JetBlue was founded in 1999 as “NewAir” by David Neeleman, formerly employee of Southwest Airlines.
First Airbus A320 aircraft arrived in early December, 1999.
NewAir started commercial operations in mid-February, 2000, with its inaugural flight between JFK and Fort Lauderdale, FL.
During 2000, new aircraft joined the fleet, and a lot of destinations were added to the network, and by the end of the year, JetBlue flies its one millionth customer, reporting $100 million in flown revenue.
During the downturn in airline travel that followed the September 11, 2001 attacks, JetBlue was one of only a few U.S. airlines that made a profit, with strong financial results throughout the 2002–2004 years.
In March, 2002, JetBlue flies its five millionth customer.
On the 31st of January, 2003, JetBlue reports $54.9 million net income for 2002, and by the end of the year, new aircraft join the fleet, and new destinations are being added.
In early January, 2004, JetBlue announces new in-flight entertainment options to be added: 100 channels of XM Satellite Radio and movie channels featuring 20th Century Fox movies and TV programming.
On the 13th of July, 2004, JetBlue flies its 25 millionth customer.
During 2005, new routes are being added to the network, new planes continue to be delivered, and at the end of the year, online check in, with online baggage check in is being added to the website.
In February 2006, JetBlue announced its first quarterly loss ever, but returned to profitability by January, 2007.
In October 2007, JetBlue was named Best U.S. airline by Condé Nast Traveler readers for the 6th year running.
New destinations continue to be added, and refundable fares are introduced in late January, 2008.
Bogotá, Colombia becomes JetBlue’s first South American destination in late January, 2009, and on the 26th of March, 2009, San José, Costa Rica becomes JetBlue’s first destination in Central America.
In 2010, JetBlue Airways signs interline agreements with EL AL Israel Airlines and South African Airways.
In March 2011, JetBlue Airways begins interline service with a transatlantic leader, Virgin Atlantic.
In June 2011, JetBlue Airways introduced 2 new products and services: Even More Space, replacing Even More Legroom and offering extra legroom and early boarding, and Even More Speed, giving access to expedited airport security.
In November 2012, TrueBlue Mosaic Elite Program, an enhancement to the existing loyalty program, is launched.
In 2012, JetBlue Airways signed interline and codeshare agreements with new or existing partners: Emirates, Hawaiian Airlines, Japan Airlines, Korean Air, and Turkish Airlines.
In February 2013, JetBlue Airways introduced Mobile Boarding Passes along with new iPhone app.
In March 2013, JetBlue Airways announced its 80th BlueCity – Worcester, Massachusetts.
In June 2014, JetBlue introduced Mint, its first premium-class option, on flights from New York to Los Angeles and San Francisco operated with Airbus A321-200 aircraft outfitted with 16 lie-flat seats, four of which are suites. With Mint, JetBlue introduced an alternative to outdated business class offerings.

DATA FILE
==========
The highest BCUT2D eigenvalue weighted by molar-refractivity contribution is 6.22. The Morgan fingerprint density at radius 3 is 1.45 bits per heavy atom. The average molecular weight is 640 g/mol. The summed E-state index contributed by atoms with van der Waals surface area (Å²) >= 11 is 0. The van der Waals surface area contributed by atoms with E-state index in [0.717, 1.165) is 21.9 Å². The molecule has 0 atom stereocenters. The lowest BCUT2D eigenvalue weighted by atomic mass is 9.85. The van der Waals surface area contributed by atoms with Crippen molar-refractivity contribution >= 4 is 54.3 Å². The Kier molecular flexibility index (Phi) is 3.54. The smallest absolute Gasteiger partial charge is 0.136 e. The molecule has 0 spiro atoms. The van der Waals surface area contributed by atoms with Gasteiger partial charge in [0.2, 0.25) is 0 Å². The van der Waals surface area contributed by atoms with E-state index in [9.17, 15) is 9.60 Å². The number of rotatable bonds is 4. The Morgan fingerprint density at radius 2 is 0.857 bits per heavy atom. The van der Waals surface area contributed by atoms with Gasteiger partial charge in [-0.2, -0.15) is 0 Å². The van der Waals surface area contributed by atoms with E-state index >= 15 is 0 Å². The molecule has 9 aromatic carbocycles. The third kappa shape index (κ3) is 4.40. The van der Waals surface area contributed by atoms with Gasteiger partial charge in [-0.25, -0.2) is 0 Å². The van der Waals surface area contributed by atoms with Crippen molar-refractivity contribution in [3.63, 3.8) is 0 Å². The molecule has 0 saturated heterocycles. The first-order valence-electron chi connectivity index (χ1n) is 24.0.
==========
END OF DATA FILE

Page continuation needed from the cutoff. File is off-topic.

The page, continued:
Starting July 2015, JetBlue began charging for the first checked bag for the lowest class of fares offered, leaving Southwest Airlines the only major U.S. carrier to not charge for bags. However, the cost for the first bag is the lowest in the U.S., besides Frontier Airlines with similar prices.
In November 2015, JetBlue expanded its highly successful Mint service on flights to the Caribbean, from New York (JFK) to Aruba (AUA) and Barbados (BGI), two of its most popular Caribbean routes. Less than one month after launch, Mint service between New York and Barbados, first introduced as seasonal service, was expanded to year-round daily flights.
In 2016, JetBlue continued to expand its highly successful premium service with new Mint routes. The first new Mint routes from Boston, regularly-scheduled flights to San Francisco and seasonal Mint service to Barbados, were launched in March. JetBlue’s further expansion plans will bring its highly successful Mint service for the first time to Fort Lauderdale, Las Vegas, San Diego, and Seattle, while also increasing options from New York (JFK), Boston, Los Angeles (LAX) and San Francisco. The Winter schedule will bring the Mint expansion in the Caribbean, with seasonal Mint service between New York and Grenada, St. Lucia and St. Maarten, and Between Boston and Aruba.
On August 31, 2016, JetBlue was the first American airline to resume commercial flights to Cuba after more than 50 years of air travel to Cuba limited to charter services. JetBlue operated the first regularly scheduled flight from the U.S., Fort Lauderdale – Hollywood International Airport, to Cuba, Santa Clara – Abel Santamaría Airport.
In 2016, JetBlue founded JetBlue Technology Ventures (JTV). The wholly owned subsidiary is the venture capital arm of JetBlue that invests in and partners with early-stage startups at the intersection of travel and technology. As of 2018, JTV has invested in 21 startups, including hybrid planes, “flying taxis,” and machine learning algorithms.
In 2017, JetBlue announced a new JFK Airport Terminal Project. In 2018, New York officials announced that JetBlue is to develop and operate the 12-gate north terminal, a 111,000m2 extension of JetBlue’s state-of-the-art terminal T5, replacing Terminal 7 and the former Terminal 6 site.
In July 2018, JetBlue placed an order for 60 Airbus A220 300 aircraft, with the option for 60 additional aircraft beginning in 2025. Previously called the Bombardier CS300, the A220 300 aircraft are scheduled for delivery from 2020, replacing the Embraer 190 fleet.
In 2019, JetBlue will take delivery of its first A321neo aircraft and will make a decision on the long-range version of the A321, as well as the launch of transatlantic flights.
No deadly incidents involving JetBlue aircraft have been recorded so far.